The principal component analysis indicates the groups of genes that have the largest contribution to the variability in gene expression in the dataset. For example, PC1 with have the largest effect in dividing the dataset into subtypes of cells or samples. Each principal component is composed of groups of “related” genes. Visualizing your principal component graph and knowing which genes contribute to it (listed in the table) is important for the next step. The number of principal components included will affect your tSNE (t-distributed stochastic neighbor embedding) plot.

Identify highly-variable genes

We are next going to start to using dimensionality reduction methods to look for structure within the data, but before we do that we want to filter the large gene list down to those genes that are more likely to represent the biologically important variability between each of the cells. There are several parameters that can be adjusted here to set the sensitivity versus stringency of what genes are included and you may find that trying different parameters help you identify new features of the dataset. As a brief description, the x-axis represents the average expression of genes across the dataset. The y-axis is a measure called dispersion, which indicates the variance of that gene across the dataset. The gEAR workbench will limit your maximum number of highly variable genes to 2,000. By increasing the Min mean you increase the minimal expression value of genes that may be considered as highly variable. We suggest that you change the parameters and observe the plot to further guide your selection parameters. At the completion of this step press on ‘save these genes’.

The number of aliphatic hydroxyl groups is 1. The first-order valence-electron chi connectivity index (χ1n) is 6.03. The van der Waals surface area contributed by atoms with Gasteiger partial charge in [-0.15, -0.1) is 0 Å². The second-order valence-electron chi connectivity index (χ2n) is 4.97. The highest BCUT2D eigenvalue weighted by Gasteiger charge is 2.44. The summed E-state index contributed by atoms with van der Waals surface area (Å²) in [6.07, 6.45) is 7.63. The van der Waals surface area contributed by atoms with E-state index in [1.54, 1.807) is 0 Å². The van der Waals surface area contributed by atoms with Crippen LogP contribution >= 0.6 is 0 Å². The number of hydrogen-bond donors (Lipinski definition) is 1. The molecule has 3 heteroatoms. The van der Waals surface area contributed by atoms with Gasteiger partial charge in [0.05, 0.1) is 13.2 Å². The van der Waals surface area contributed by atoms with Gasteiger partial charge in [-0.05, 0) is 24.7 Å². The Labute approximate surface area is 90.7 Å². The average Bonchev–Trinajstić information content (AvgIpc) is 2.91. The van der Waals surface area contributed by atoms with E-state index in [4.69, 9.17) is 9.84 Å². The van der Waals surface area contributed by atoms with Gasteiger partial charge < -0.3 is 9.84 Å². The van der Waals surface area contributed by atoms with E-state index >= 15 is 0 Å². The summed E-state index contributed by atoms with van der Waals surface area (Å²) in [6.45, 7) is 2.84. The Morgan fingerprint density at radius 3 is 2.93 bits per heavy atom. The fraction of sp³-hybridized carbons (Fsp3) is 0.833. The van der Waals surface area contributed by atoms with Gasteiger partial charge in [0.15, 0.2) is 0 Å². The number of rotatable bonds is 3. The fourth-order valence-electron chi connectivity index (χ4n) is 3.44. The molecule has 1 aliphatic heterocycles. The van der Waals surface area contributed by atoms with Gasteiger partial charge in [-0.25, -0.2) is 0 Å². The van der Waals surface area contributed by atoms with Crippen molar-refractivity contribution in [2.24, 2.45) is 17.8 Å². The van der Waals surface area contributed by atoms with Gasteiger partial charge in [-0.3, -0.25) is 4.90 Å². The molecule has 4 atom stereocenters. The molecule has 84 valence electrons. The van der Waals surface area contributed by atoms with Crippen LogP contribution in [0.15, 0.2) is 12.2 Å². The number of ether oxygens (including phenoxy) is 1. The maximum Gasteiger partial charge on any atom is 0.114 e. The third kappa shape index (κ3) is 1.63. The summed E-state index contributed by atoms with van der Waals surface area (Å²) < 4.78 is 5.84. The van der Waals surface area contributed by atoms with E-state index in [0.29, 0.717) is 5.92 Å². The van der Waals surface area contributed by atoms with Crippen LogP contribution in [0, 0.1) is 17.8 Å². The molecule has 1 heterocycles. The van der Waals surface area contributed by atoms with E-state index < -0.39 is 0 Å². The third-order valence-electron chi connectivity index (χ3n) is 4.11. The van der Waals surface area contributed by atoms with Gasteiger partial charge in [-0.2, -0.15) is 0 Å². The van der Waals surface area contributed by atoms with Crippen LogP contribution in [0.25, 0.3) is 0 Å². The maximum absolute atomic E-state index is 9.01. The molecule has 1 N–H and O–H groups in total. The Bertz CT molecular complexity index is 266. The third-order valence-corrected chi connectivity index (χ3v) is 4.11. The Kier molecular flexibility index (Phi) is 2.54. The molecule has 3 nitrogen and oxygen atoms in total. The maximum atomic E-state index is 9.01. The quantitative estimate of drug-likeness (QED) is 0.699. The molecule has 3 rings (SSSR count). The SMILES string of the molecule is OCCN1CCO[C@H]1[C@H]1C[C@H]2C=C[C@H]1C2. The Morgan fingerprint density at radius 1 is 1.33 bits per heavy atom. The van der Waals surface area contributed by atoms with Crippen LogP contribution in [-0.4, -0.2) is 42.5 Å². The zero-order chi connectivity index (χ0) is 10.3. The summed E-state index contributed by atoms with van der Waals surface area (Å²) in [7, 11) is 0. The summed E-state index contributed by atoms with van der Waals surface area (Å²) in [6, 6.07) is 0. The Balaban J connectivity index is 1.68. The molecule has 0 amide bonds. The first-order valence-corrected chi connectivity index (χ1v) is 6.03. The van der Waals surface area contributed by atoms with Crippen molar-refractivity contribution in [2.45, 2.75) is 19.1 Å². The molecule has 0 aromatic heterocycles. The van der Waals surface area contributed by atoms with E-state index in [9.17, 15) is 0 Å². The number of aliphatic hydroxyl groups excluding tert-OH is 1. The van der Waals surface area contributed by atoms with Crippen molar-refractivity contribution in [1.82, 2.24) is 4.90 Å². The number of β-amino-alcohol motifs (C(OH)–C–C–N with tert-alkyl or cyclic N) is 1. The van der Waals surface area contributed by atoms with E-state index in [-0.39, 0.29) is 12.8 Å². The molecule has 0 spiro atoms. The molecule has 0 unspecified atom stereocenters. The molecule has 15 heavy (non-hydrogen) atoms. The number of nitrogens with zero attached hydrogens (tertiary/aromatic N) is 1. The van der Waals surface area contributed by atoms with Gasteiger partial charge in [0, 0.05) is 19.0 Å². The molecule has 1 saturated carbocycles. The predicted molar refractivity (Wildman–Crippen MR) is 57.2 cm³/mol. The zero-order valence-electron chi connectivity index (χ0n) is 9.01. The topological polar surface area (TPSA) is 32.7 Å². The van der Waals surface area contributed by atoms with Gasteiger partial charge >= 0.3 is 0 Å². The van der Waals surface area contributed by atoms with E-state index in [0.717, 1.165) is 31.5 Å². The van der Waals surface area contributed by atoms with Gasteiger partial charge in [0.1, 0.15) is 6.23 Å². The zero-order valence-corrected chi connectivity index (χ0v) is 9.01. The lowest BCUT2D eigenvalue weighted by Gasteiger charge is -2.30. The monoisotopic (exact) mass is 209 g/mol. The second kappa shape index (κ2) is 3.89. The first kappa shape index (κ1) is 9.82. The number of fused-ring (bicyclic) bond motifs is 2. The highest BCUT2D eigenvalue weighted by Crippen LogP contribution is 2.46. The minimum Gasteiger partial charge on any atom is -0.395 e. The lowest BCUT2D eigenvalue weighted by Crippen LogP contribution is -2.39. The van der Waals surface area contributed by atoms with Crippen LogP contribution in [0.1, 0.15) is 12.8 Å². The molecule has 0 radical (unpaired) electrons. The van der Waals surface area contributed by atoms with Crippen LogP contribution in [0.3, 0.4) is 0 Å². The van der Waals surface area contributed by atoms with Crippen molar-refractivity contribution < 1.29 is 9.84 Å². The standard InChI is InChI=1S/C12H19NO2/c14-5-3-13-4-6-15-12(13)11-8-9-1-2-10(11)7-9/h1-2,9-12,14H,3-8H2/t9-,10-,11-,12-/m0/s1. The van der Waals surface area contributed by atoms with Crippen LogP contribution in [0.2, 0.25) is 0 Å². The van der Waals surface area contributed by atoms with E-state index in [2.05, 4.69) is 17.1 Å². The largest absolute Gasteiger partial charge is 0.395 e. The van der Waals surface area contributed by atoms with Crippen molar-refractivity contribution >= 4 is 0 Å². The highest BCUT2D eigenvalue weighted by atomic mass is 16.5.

QC by mitochondrial content

Filtered shape: genes x obs

No mitochondrial genes with this prefix were found. This could be real, or it could be just because this prefix is case-sensitive. Common options are mt-, Mt- or MT-. (This should be handled for you automatically in a later release.)

Press on the plot button to see plots of (a) the number of genes in each cell; (b) number of read counts per cell; and (c) percent mitochondrial content. The general recommendation is to maintain percent mitochondrial content below 0.05% to focus on living cells. Based on the data in these plots you may wish to change some of the criteria in your previous step. Press ‘save these genes’ before moving to the next step.


Initial shape:

Filtered shape:

Exclude cells with < genes
Exclude cells with > genes
Exclude genes in < cells
Exclude genes in > cells

Single cell gene expression data can be conceptualized as a large Excel spreadsheet with each column representing an individual cell and each row as a particular gene that is assayed in the dataset. In this box you can see the number of genes in the dataset (genes) and the number of cells assayed (obs). This is the overall dimensionality of the dataset. For droplet-based scRNA-Seq methods, the number of observation may be quite large before you filter out observations (cell barcodes) that likely do not represent actual cells.

Genes with highest fraction of counts per cell